The living wage is the minimum income standard that, if met, draws a very fine line between the financial independence of the working poor and the need to seek out public assistance or suffer consistent and severe housing and food insecurity. In light of this fact, the living wage is perhaps better defined as a minimum subsistence wage for persons living in the United States.9
8 https://livingwage.mit.edu/pages/about (Living wage is a “market-based approach that draws upon geographically specific expenditure data related to a family’s likely minimum food, childcare, health insurance, housing, transportation, and other basic necessities (e.g. clothing, personal care items, etc.) costs. The living wage draws on these cost elements and the rough effects of income and payroll taxes to determine the minimum employment earnings necessary to meet a family’s basic needs while also maintaining self-sufficiency.”)
Dollar Tree’s stores are often located in rural and urban areas, where the cost of living may be lower than national averages. Noting that, we provide in the following table the 2022 living wage10 for selected Dollar Tree store locations and compare to active job openings posted on Indeed for the position of Customer Service Representative, which carries the duties of unloading new merchandise, stocking shelves, greeting customers and cashiering:
Living wage: 1 adult, 0 children
|Dollar Tree Advertised Salary for |
Customer Service Representative
|Jackson, MS||$36,745||$21,600 - $27,30011|
|Clayton, NJ||$36,027||$23,400 - $29,60012|
|Orofino, ID||$32,466||$21,500 - $27,20013|
|Austin, TX||$37,754||$21,900 - $27,70014|
|Manchester, NH||$36,549||$21,900 - $27,80015|
This living wage model only considers self-sufficiency (1 adult, 0 children). Adding children or other family members that need support to the household only compounds the gap between a living wage and Dollar Tree’s compensation. Dollar Tree’s starting pay is deeply inadequate no matter the employee’s location or family situation.
Economic Inequality is a risk for Investors
|1.||Investors must diversify to optimize their portfolios.|
It is commonly understood that investors are best served by diversifying their portfolios.16 Diversification allows investors to reap the increased returns available from risky securities while greatly reducing that risk.17 This core principle is reflected in federal law, which requires fiduciaries of federally regulated retirement plans to “diversify the investments of the plan.”18 Similar principles govern other investment fiduciaries.19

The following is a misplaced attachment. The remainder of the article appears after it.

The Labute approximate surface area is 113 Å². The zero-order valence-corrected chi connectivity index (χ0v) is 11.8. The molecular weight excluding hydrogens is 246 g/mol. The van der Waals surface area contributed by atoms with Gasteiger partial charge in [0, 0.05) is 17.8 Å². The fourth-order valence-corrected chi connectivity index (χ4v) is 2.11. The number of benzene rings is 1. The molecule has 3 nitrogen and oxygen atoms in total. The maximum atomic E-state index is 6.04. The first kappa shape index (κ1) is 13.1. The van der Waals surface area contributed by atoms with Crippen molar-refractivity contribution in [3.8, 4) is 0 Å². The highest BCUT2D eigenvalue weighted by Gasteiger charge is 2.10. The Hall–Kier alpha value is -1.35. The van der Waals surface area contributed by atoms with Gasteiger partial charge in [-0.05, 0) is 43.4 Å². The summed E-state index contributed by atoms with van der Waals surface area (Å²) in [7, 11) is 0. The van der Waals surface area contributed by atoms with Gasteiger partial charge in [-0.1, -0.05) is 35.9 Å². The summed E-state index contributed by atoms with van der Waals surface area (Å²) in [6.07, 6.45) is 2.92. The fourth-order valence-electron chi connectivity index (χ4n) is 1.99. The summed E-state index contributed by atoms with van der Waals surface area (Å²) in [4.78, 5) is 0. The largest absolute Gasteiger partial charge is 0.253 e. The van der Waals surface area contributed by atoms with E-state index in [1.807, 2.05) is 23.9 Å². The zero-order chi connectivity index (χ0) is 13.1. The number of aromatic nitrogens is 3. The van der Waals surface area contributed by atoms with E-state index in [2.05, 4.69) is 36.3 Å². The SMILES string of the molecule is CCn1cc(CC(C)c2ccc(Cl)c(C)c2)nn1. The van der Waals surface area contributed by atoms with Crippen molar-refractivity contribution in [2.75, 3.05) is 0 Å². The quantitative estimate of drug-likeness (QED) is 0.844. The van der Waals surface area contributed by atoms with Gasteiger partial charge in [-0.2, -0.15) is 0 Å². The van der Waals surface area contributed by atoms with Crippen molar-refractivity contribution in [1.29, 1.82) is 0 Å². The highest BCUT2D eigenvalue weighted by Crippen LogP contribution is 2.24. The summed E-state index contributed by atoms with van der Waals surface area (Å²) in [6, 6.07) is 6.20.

10 See MIT’s Living Wage Calculator at https://livingwage.mit.edu/
16 See generally, Burton G. Malkiel, A Random Walk Down Wall Street (2015).
18 29 USC Section 404(a)(1)(C).
19 See Uniform Prudent Investor Act, § 3 (“[a] trustee shall diversify the investments of the trust unless the trustee reasonably determines that, because of special circumstances, the purposes of the trust are better served without diversifying.”)
|2.||The performance of a diversified portfolio largely depends on overall market return.|
Diversification is thus required by accepted investment theory and imposed by law on investment fiduciaries. Once a portfolio is diversified, the most important factor determining return will not be how the companies in that portfolio perform relative to other companies (“alpha”), but rather how the market performs as a whole (“beta”). In other words, the financial return to such diversified investors chiefly depends on the performance of the market, not the performance of individual companies. As one work describes this, “[a]ccording to widely accepted research, alpha is about one-tenth as important as beta [which] drives some 91 percent of the average portfolio’s return.”20 As shown in the next section, the social and environmental impacts of individual companies such as Dollar Tree can have a significant impact on beta.
|3.||Costs companies impose on social and environmental systems heavily influence beta.|
Over long time periods, beta is influenced chiefly by the performance of the economy itself, because the value of the investable universe is equal to the portion of the productive economy that the companies in the market represent.21 Over the long run, diversified portfolios rise and fall with GDP or other indicators of the intrinsic value of the economy. As investor Warren Buffet puts it, GDP is the “best single measure” for broad market valuations.22
But the social and environmental costs created by companies pursuing profits can burden the economy. For example, research reveals that income inequality and attendant racial and gender disparity harm the entire economy. According to the Economic Policy Institute, income inequality is slowing U.S. economic growth by reducing demand by 2-4%.23 Similarly, the Federal Reserve Bank of San Francisco determined that gender and racial gaps created $2.9 trillion in losses to U.S. GDP in 2019.24 Moreover, a recent report from Citigroup calculated that eliminating racial disparity would add $5 trillion to the U.S. economy over the next five years.25 The same study explains steps that corporations could take to reduce the gap. This drag on GDP directly reduces the return on a diversified portfolio over the long term.26
20 Stephen Davis, Jon Lukomnik, and David Pitt-Watson, What They Do with Your Money (2016).
21 Principles for Responsible Investment & UNEP Finance Initiative, Universal Ownership: Why Environmental Externalities Matter to Institutional Investors, Appendix IV, https://www.unepfi.org/fileadmin/documents/universal_ownership_full.pdf.
22 See, e.g., https://archive.fortune.com/magazines/fortune/fortune_archive/2001/12/10/314691/index.htm (total market capitalization to GDP “is probably the best single measure of where valuations stand at any given moment”).